For those who do need help, the best resources I have found (that didn’t cost a whole bunch) were two books: “An Acorn in My Hand” (unfortunately out of print, but you can still find it online) and the “McGuffey’s Eclectic Spelling Book.” The first one is written for the teacher, with lists and rules to teach the subject sequentially and logically. The second one is a book for both teacher and pupil and presents words logically grouped together by the patterns they follow. It also offers groups of homophones for practice and dictation exercises.

      You don’t have to do spelling like schools do, either. You can sit with a chalk or white board and go through a list of five or so words, doing only one at a time and thinking about the rules or patterns you are seeing. This exercise will only take you about five minutes a day, but done consistently will be worth 200 pages of a silly workbook!

      You can even find the speller online for free (there are two listed on Google books, but you don’t want the older one, you want the revised).

      I hope this helps!

  14. Hello Sherri,

    Would you use these for what grades? I have 2 middle schoolers as well as high schoolers and elementary.

    Your Blogs all of them have been a blessing for us large families.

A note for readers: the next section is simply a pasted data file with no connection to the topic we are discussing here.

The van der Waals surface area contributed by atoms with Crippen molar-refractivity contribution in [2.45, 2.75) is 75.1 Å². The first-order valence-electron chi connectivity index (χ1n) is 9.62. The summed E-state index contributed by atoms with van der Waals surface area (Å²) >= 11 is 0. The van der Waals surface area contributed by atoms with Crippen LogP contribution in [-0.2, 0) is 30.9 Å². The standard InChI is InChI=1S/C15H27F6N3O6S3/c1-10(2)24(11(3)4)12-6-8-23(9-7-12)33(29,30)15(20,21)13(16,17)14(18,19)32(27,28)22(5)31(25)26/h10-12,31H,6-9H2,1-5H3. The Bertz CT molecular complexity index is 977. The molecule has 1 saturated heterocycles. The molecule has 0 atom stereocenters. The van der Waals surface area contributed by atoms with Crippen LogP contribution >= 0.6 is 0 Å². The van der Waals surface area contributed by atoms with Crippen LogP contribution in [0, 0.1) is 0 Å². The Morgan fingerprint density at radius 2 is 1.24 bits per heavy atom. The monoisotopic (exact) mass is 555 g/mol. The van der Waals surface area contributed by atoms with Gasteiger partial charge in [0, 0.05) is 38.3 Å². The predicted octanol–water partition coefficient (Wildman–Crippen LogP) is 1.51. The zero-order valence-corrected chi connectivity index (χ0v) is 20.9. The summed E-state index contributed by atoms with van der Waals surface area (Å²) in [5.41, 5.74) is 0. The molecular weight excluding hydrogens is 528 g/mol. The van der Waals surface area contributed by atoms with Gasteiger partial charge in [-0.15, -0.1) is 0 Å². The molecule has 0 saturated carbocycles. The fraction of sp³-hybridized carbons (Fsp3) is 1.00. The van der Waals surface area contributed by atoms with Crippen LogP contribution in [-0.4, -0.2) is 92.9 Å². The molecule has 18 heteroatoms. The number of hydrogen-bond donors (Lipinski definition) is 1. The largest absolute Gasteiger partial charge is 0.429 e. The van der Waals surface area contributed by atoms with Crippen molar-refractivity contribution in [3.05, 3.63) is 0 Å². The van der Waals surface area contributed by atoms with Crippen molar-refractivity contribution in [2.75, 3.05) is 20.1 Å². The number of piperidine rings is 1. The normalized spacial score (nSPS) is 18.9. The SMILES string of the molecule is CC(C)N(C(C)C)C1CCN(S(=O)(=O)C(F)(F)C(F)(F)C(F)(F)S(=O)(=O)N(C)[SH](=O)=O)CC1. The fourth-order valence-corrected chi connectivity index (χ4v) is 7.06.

I am sure every family.

    • Actually, I would not use these for high school. They are great for elementary, though. For the older children I use Harvey’s Grammar (which you can either buy already printed up or find for free on Google Books–I have a tutorial on how to print and bind these on my sidebar, or you could use a tablet).

  15. Hi there! I am a mom of 11 and am loving this blog! I’m having trouble getting a printable version of the longs language? Any tips?

    • I’m sorry you are having trouble, Season. Have you tried clicking the little gear icon on the top right corner of the screen when viewing the book on the Google Books site? This is where you should find a drop-down menu that allows you to download the book as a pdf. Then you should be able to print it out.

  16. I would just like to let you know that, I am so so glad I found your site on Pinterest. I just pulled my son out of school. We will be starting to homeschool him this year. Your blog has given me so much hope and inspiration, on how to start our new journey. Thank you so much for sharing your amazing ideas and bank of information. Thank you again.

Leave a Comment